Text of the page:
We are very happy with the rig. The mast is made by Selden and is superb in both quality and performance. It features an internal rail that is part of the extrusion and allows the mainsail cars to be inside the mast. In addition to avoiding an expensive, high-maintenance external rail, this also saves weight aloft. I made our Hydranet Radial sails myself—a woven blend of polyester and Dyneema that is extremely durable, flexible and lightweight. After 75,000 miles, we are still using the original sails, which still have practically the same shape that they had when they were new.
Bagheera’s electronics are extremely simple. No instrument talks to another, which basically means that there is no network onboard. A backup battery bank for emergency situations will independently feed the main communications equipment as well as the important navigational equipment. All the electronics are by Furuno, and none have ever failed us. Even when we endured a direct lightning strike, most of the instruments continued working. For long-distance communication, we use Iridium with a main-unit pilot that was installed in 2017. It gives us 128 kilobits-per-second internet aboard and never seems to drop a single bit.
Disappointingly, our two autopilots are not trouble-free. The first, a Furuno NavPilot, originally drove an electric motor made by Jefa. However, the clutches kept failing, resulting in a pilot that can no longer engage. We added a hydraulic ram to the Furuno-driven quadrant and added a Simrad autopilot, which drives a completely new electric motor, also by Jefa. Even though it is a very expensive unit, it has already failed four times, each time for a different reason. The problem has always been resolved under warranty, but it is an absolute pain in the neck. The electrical motor is another story—it too keeps failing, and the clutches are flimsy at best. After eight years of struggling with the manufacturer and very high bills, we decided to give up on them and rely on hydraulics instead. The Furuno itself has never missed a beat so far, which only confirms my faith in this professional, ocean-going brand.
The engine is a story unto its own. For budgetary reasons, we installed a 30-year-old, rebuilt Ford Lehman. A heavy, medium-rpm, six-cylinder diesel, it is extremely simple and requires no special knowledge or tools to keep it running. It has only one big design flaw that we found the hard way, twice. The fuel return lines, which also cool the injectors, are under the rocker cover, meaning that any leak in the 36 connections in the return line remains unnoticed until the engine stops—which happens because the engine oil becomes diluted by diesel and loses its lubricating capabilities. The result is a seized engine that cannot be repaired and must instead be completely rebuilt and the crankshaft machined. The first time this happened, in 2014, we were in Greenland. I managed to buy half an engine block in good condition and had it flown to Greenland, where, after a few days of long intensive work, we managed to get one working engine out of two partial engines.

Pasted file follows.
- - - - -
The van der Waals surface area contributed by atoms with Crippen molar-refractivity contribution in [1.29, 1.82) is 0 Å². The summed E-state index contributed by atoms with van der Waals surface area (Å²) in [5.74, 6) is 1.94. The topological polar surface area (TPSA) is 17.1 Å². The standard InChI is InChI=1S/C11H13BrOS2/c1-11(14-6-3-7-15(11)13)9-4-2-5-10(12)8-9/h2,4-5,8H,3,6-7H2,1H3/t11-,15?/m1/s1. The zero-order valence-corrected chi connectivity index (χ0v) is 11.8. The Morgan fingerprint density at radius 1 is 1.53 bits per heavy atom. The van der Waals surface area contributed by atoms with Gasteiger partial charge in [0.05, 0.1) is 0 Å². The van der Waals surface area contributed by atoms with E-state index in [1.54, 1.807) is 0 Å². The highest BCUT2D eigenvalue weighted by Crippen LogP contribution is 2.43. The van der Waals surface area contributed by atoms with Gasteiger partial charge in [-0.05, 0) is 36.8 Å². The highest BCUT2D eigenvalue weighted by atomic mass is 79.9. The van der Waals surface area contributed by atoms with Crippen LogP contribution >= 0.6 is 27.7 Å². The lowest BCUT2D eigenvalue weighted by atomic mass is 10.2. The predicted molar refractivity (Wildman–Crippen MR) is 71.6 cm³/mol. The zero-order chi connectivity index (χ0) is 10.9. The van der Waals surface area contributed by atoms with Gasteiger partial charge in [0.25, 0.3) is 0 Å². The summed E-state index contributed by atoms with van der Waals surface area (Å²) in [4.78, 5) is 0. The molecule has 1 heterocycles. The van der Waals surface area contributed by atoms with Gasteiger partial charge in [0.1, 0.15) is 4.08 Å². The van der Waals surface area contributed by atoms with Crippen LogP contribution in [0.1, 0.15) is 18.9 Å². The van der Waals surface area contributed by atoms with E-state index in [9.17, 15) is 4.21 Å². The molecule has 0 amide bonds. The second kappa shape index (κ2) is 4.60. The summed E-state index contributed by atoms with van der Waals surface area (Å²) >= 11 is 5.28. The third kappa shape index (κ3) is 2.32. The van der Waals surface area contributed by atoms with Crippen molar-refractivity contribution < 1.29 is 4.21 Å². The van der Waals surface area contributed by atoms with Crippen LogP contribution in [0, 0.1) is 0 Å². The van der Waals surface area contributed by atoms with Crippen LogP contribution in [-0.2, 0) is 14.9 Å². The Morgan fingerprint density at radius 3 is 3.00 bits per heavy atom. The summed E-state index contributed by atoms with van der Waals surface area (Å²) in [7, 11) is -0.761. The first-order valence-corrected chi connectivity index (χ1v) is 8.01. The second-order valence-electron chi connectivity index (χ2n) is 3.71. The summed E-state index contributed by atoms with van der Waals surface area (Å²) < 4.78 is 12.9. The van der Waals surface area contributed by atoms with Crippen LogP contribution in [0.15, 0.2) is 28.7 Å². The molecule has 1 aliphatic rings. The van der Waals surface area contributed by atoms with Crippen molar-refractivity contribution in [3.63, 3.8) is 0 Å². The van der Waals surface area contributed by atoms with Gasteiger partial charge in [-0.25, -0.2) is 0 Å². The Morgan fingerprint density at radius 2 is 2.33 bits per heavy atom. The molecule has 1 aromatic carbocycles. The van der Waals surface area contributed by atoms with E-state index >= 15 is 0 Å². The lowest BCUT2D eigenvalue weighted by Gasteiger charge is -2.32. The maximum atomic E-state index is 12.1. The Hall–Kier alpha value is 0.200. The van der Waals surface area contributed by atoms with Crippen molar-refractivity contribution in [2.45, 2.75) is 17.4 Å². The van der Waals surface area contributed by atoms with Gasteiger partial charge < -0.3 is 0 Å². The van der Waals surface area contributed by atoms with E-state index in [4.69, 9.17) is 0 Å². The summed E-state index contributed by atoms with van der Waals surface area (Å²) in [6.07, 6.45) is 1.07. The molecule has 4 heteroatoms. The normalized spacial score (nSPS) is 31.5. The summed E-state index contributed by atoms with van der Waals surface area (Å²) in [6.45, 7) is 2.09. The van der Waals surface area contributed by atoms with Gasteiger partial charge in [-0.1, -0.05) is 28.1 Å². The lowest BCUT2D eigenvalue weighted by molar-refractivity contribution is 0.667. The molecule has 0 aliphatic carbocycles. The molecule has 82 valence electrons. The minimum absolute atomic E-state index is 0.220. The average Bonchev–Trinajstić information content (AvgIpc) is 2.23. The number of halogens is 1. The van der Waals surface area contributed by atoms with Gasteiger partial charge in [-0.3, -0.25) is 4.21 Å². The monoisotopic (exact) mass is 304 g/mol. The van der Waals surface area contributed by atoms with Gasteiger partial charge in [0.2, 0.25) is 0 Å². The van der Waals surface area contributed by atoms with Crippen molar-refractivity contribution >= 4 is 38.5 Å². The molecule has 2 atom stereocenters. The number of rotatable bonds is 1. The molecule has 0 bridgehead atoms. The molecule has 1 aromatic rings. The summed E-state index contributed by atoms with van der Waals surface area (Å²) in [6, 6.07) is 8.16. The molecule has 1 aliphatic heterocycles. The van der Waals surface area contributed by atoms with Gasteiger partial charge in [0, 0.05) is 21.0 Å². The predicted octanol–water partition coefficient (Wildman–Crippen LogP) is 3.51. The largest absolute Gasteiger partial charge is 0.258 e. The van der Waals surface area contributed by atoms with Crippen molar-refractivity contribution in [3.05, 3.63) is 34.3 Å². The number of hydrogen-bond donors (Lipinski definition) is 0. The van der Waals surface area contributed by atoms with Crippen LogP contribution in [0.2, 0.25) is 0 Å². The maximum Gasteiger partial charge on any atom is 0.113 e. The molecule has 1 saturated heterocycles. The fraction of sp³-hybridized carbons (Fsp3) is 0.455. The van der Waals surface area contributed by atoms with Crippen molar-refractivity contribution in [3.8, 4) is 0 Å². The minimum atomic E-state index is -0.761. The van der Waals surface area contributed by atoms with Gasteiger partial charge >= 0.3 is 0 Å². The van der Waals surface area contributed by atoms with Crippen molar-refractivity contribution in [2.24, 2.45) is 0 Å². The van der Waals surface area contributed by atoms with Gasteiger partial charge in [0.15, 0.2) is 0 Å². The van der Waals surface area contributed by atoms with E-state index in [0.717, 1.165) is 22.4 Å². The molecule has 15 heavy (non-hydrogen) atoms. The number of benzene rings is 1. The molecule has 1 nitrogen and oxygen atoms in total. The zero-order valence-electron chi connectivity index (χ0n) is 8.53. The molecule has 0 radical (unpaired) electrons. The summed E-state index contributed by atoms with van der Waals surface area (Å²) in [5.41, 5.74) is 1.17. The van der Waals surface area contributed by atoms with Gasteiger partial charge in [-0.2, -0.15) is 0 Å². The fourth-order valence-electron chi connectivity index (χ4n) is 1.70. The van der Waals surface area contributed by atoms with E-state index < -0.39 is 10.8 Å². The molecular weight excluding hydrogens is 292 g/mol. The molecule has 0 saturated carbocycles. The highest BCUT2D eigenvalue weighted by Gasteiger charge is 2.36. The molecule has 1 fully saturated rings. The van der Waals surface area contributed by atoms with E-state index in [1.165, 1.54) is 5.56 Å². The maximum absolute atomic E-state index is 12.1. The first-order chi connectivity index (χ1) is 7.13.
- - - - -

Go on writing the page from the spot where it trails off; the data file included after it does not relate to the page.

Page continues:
The next failure, for the same reason, occurred while we were on our way to the Arctic. We were only 30 miles away from home when the engine seized. This time, the Ford Lehman was replaced by a modern common-rail Yanmar—half the weight, half the size, less noise, and substantial fuel savings, but above all, practically maintenance-free compared to the Ford. The downside was that it cost a lot of money, and it took another 10 days to completely rebuild the engine room while we were under a lot of pressure to make it north for the Arctic research project we had committed to.
Bagheera still has many years ahead of her. For our style of travel, the knowledge that we had at the time of building, and the available budget, Bagheera has been perfect, and she is low-maintenance. After having sailed with Bagheera for over 10 years, there is very little that we would do differently.
LOA 51ft 8in
LWL 46ft 11in
Beam 14ft 11in
Sail Area 1,615ft2 (main and 105% genoa)
Fuel/Water (GAL) 423/502
Ed Note: Erik de Jong and his wife, Krystina Scheller, started bluewater cruising as children. They met in Greenland and have sailed together ever since. Winters, they live ashore in Sitka, Alaska, where de Jong, the inaugural recipient of the Cruising Club of America’s “Young Voyager” award in 2016, works as a marine consultant and naval architect. Summers, they sail locally and in the Arctic, and run an adventure and research charter business aboard Bagheera (see bagheerasailing.com for details)
The Cruising Club of America (CCA) is North America’s premier offshore cruising and racing organization. It is composed of more than 1,300 ocean sailors, has 14 stations around the United States, Canada and Bermuda, and together with the Royal Bermuda Yacht Club organizes the biennial Newport Bermuda Race. For more on the CCA, visit cruisingclub.org
Story and photos by Erik de Jong, Cruising Club of America, Bras d’Or Station